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By John Taffin


When Doug Wesson, Phil Sharpe and Winchester put their heads together 60 years ago with the idea of coming up with a new handgun cartridge, little could they have realized what a great effect their creation would have on handgunning. Even Elmer Keith, who by that time was strictly a big bore sixgunner, aided in the experimental phases by putting his heavy .38 Special loads through a Smith & Wesson .38/44 Heavy Duty, a real classic sixgun by the way.

The result in 1935 was the .357 Magnum, with ammunition by Winchester using Sharpe's bullet design and a true jewel of a sixgun from Smith & Wesson simply known as the ".357 Magnum" in those prenumber days. Major Wesson used a long-barreled .357 to take antelope, deer, and moose and was scheduled to go after a big bear. He later said, upon reflection, that he was glad he had not tackled the bear with the .357 Magnum.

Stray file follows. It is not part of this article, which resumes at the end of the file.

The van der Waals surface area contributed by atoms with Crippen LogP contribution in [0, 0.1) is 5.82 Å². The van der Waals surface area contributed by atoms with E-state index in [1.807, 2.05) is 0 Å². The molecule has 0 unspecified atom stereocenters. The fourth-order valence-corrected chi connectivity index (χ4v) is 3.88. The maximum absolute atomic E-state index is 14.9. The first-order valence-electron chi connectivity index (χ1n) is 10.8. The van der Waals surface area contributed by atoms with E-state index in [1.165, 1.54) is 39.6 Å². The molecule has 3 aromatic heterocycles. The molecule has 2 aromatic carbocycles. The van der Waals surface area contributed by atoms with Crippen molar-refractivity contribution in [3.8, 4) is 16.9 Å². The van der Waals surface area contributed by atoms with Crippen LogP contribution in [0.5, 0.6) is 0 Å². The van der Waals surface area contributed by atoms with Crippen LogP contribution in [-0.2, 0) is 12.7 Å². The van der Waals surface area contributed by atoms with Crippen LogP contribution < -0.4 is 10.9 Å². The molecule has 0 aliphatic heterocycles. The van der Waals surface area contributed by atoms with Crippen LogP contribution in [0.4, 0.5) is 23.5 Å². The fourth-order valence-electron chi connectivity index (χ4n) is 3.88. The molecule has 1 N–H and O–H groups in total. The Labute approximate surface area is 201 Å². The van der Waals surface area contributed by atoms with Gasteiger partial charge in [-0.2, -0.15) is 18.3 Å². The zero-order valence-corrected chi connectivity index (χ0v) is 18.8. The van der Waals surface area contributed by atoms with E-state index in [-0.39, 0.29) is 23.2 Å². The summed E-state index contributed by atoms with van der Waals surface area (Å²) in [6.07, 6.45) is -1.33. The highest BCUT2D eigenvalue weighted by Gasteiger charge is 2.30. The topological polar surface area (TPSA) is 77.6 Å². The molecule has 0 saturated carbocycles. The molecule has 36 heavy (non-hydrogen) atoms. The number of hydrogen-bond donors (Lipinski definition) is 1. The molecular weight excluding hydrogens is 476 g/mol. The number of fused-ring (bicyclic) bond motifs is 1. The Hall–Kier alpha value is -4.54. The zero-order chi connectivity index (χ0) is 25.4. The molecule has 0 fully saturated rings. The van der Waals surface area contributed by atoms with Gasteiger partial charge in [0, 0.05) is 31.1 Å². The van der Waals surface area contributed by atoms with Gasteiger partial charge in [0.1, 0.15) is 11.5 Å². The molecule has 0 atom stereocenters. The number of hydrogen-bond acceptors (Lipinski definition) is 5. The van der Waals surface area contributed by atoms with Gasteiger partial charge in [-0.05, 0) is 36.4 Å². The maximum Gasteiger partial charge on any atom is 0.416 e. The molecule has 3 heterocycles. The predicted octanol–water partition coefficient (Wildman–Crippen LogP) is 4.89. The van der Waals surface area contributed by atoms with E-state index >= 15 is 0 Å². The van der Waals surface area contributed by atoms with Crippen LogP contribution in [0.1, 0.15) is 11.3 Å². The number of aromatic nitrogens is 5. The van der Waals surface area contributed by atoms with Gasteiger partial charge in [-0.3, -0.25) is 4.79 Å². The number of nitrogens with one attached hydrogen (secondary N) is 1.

Today the .357 Magnum is either the best handgun cartridge for deer or not worth using on ground squirrels depending upon who one listens to or reads. Like most arguments of this type, the truth is probably somewhere in between. The .357 is not any less of a cartridge than it was in 1935 when the hottest thing going was a .45 Colt with a 255 grain bullet at 850 fps or a 246 grain .44 Special at 750. Of course, handloaders vastly improved the performance of the .45 and .44, but there were not all that many handloaders in 1935. No, it is not that the .357 is any less, it is just that it is overshadowed by the .44 Magnum, .41 Magnum, .454 Casull, .475 Linebaugh, .500 Linebaugh.....

Sometimes when the big boomers have taken their toll on hands, wrists, and elbows; when one has the feeling that he never wants to shoot another full house big bore magnum again, or at least until next week. When the level in the powder measure and bullet casting furnace go down faster than the temperature on a February night in Idaho, when one would like to have more power in front of the sixgun and less recoil in the back, then it is time to go back to basics and grab a grand .357 Magnum. Or two. Or three.